In 2010, I was invited to something super DUPER special – a destination wedding in Vanuatu.
The only other destination wedding I’ve ever attended was my sisters. And it was totally dreamy. In the vineyards of Tuscany, hot and sunny (AND she married her childhood sweetheart). It was amazing. Destination weddings are amazing. And this one in Vanuatu was no less. The happy couple got married on Erakor Island (below), which is an island just off Efate (the most populous island in Vanuatu, which houses the national capital Port Vila).
We flew Virgin from Brisbane to Port Vila. It took about 2 hours to fly there and cost like $200pp each way. Pretty cheap. We arrived at midday and got taxis from the airport to the ferry terminal (we had to catch a little ferry to the island). The ferry took us right to our accommodation the Erakor Island Resort.
Vanuatu is a group of islands consisting of about 82 small islands (the population of the whole nation is about 200,000). Most of the population is of Melanesian descent (“Ni-Vanuatu”). I read somewhere that it has the highest density of languages of anywhere on earth; an estimated 133 of them. A lot of these are only spoken by a few thousand people and remain a mystery to scholars, because they simply haven’t been studied (this page has some info if you’re interested).
The most widely spoken languages in Vanuatu are Bislama, English and French. Bislama is the shizzle. It’s a mix of English, Spanish, French and colloquialisms (i.e. words or phrases from informal language). I just googled Bislama and found the blog of a guy who did Peace Corps stint in Vanuatu and wrote a list of Bislama Gems. It’s hilarious. These are just some I got off his blog (read them out loud).
Gat Hed – to be intelligentBlong Mi – mineWoman Blong Mi – my wifeDikim Hol – dig a holeGivim Titi – to breastfeed
Anyway, other than the language I loved Vanuatu. We went on a day trip horse riding and hired a local guy to drive us there. He was super nice; taking us sightseeing and telling us about local villages. He even took photos of us! On the way back, we stopped to pick up his nephew from school (and picked up another few customers, haha) and then back to the ferry terminal.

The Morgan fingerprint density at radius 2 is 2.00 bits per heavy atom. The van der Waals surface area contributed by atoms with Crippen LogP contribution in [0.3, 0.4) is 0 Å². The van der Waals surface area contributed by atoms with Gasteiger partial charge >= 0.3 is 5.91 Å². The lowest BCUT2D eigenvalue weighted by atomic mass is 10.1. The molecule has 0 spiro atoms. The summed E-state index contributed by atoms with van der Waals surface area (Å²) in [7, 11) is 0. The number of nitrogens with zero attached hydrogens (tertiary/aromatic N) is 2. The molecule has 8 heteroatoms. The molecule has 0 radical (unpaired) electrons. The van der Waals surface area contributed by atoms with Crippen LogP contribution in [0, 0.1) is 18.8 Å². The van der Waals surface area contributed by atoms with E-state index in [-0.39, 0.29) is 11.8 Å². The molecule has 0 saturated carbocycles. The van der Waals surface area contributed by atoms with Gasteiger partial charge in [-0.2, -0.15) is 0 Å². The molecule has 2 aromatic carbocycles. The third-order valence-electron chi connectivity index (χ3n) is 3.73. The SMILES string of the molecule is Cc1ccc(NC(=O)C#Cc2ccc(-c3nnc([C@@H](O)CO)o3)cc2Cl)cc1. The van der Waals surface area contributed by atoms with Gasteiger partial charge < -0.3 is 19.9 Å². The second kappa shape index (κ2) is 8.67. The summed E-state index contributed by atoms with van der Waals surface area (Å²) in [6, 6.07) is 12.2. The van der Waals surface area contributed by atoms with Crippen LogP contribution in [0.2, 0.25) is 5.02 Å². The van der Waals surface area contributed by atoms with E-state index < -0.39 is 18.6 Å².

Most of the rest of the time we spent at our resort, around our villa. The whole island is owned by a local village, who rent it to the resort owners, so pretty much the whole island is the resort. There are day-trippers who catch the ferry across to snorkel, but other than that – it’s mainly just guests and staff.
We hung out with the staff from our villa a lot; playing volleyball, learning to weave and learning to climb coconut trees (well.. . my brother-in-law did). The staff were really fantastic (plug plug); one of the managers gave us a coconut making demonstration, where she made coconut milk and explained what you can use all the bits of the coconut for. She also took us to a local kava bar, where we tried some kava.
The food and drinks we had at the resort were delicious. As as measure of its deliciousness – my sister doesn’t even like seafood but she was eating it. It was beautifully fresh and prepared with fresh coconut cream and fruit. YUM!
The resort was perfect; we woke up every morning and literally walked out the door into the sea. We went snorkelling, sailing and kayaking in a plastic bottom kayak (where you could see coral and starfish beneath you as you paddled).
My sister got to do lots of fun wedding stuff with the bridal party. I didn’t put any photos up of the bride and groom (preserving their wedding privacy and all that). But it was spectacular! They had the ceremony on a tiny beach on the island and the reception (a buffet dinner) right on the beach-front at sunset. The bride and groom let off these beautiful floating lamps they had brought in town, and the boys (Dave and my brother-in-law Ben) let off fireworks they had brought in town.
Yep, suffice to say I am a total convert to destination weddings. (Did I mention that I’m having one next year?)